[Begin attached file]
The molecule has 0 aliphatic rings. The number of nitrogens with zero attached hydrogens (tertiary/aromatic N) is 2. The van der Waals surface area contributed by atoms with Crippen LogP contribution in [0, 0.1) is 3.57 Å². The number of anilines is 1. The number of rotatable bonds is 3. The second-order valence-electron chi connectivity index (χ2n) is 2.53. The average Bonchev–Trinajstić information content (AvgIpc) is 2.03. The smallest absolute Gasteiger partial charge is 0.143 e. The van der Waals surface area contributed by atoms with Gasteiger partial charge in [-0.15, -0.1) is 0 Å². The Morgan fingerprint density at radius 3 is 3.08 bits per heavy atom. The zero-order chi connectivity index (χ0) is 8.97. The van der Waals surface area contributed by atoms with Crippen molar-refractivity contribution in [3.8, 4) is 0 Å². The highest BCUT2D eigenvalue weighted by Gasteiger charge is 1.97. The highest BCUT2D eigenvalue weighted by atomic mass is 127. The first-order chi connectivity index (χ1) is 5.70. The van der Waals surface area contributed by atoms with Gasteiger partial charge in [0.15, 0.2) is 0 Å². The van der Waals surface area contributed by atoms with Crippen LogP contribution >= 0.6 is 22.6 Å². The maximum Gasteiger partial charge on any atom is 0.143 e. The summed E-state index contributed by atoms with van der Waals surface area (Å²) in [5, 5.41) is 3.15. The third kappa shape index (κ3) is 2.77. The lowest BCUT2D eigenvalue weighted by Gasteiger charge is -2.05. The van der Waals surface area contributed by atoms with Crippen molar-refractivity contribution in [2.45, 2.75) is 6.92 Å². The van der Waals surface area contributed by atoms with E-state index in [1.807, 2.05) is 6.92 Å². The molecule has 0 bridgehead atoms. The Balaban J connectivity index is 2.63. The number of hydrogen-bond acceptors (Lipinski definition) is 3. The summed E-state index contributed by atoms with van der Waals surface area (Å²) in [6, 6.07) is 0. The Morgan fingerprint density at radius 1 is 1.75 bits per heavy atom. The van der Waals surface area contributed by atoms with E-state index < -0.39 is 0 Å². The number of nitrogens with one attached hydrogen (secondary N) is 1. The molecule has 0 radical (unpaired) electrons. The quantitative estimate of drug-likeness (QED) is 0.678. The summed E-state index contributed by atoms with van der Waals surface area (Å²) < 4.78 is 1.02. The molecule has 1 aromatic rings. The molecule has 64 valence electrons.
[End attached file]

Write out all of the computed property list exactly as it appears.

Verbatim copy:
The molecule has 0 aliphatic rings. The number of nitrogens with zero attached hydrogens (tertiary/aromatic N) is 2. The van der Waals surface area contributed by atoms with Crippen LogP contribution in [0, 0.1) is 3.57 Å². The number of anilines is 1. The number of rotatable bonds is 3. The second-order valence-electron chi connectivity index (χ2n) is 2.53. The average Bonchev–Trinajstić information content (AvgIpc) is 2.03. The smallest absolute Gasteiger partial charge is 0.143 e. The van der Waals surface area contributed by atoms with Gasteiger partial charge in [-0.15, -0.1) is 0 Å². The Morgan fingerprint density at radius 3 is 3.08 bits per heavy atom. The zero-order chi connectivity index (χ0) is 8.97. The van der Waals surface area contributed by atoms with Crippen molar-refractivity contribution in [3.8, 4) is 0 Å². The highest BCUT2D eigenvalue weighted by Gasteiger charge is 1.97. The highest BCUT2D eigenvalue weighted by atomic mass is 127. The first-order chi connectivity index (χ1) is 5.70. The van der Waals surface area contributed by atoms with Gasteiger partial charge in [0.15, 0.2) is 0 Å². The van der Waals surface area contributed by atoms with Crippen LogP contribution >= 0.6 is 22.6 Å². The maximum Gasteiger partial charge on any atom is 0.143 e. The summed E-state index contributed by atoms with van der Waals surface area (Å²) in [5, 5.41) is 3.15. The third kappa shape index (κ3) is 2.77. The lowest BCUT2D eigenvalue weighted by Gasteiger charge is -2.05. The van der Waals surface area contributed by atoms with Crippen molar-refractivity contribution in [2.45, 2.75) is 6.92 Å². The van der Waals surface area contributed by atoms with E-state index in [1.807, 2.05) is 6.92 Å². The molecule has 0 bridgehead atoms. The Balaban J connectivity index is 2.63. The number of hydrogen-bond acceptors (Lipinski definition) is 3. The summed E-state index contributed by atoms with van der Waals surface area (Å²) in [6, 6.07) is 0. The Morgan fingerprint density at radius 1 is 1.75 bits per heavy atom. The van der Waals surface area contributed by atoms with E-state index < -0.39 is 0 Å². The number of nitrogens with one attached hydrogen (secondary N) is 1. The molecule has 0 radical (unpaired) electrons. The quantitative estimate of drug-likeness (QED) is 0.678. The summed E-state index contributed by atoms with van der Waals surface area (Å²) < 4.78 is 1.02. The molecule has 1 aromatic rings. The molecule has 64 valence electrons.